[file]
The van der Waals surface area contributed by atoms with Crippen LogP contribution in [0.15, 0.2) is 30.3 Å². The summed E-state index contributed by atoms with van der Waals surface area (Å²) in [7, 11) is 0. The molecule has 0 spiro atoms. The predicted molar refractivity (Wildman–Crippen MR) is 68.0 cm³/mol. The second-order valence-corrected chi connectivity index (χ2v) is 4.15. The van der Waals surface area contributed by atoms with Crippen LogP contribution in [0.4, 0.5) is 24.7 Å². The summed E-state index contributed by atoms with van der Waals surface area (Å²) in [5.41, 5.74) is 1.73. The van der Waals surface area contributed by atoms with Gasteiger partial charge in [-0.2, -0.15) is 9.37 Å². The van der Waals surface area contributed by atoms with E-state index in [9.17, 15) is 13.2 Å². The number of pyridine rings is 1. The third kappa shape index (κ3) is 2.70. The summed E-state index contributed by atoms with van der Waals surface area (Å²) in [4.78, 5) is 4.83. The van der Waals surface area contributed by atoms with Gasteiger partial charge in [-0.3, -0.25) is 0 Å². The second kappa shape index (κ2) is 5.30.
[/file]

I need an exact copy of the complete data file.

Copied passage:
The van der Waals surface area contributed by atoms with Crippen LogP contribution in [0.15, 0.2) is 30.3 Å². The summed E-state index contributed by atoms with van der Waals surface area (Å²) in [7, 11) is 0. The molecule has 0 spiro atoms. The predicted molar refractivity (Wildman–Crippen MR) is 68.0 cm³/mol. The second-order valence-corrected chi connectivity index (χ2v) is 4.15. The van der Waals surface area contributed by atoms with Crippen LogP contribution in [0.4, 0.5) is 24.7 Å². The summed E-state index contributed by atoms with van der Waals surface area (Å²) in [5.41, 5.74) is 1.73. The van der Waals surface area contributed by atoms with Gasteiger partial charge in [-0.2, -0.15) is 9.37 Å². The van der Waals surface area contributed by atoms with E-state index in [9.17, 15) is 13.2 Å². The number of pyridine rings is 1. The third kappa shape index (κ3) is 2.70. The summed E-state index contributed by atoms with van der Waals surface area (Å²) in [4.78, 5) is 4.83. The van der Waals surface area contributed by atoms with Gasteiger partial charge in [-0.3, -0.25) is 0 Å². The second kappa shape index (κ2) is 5.30.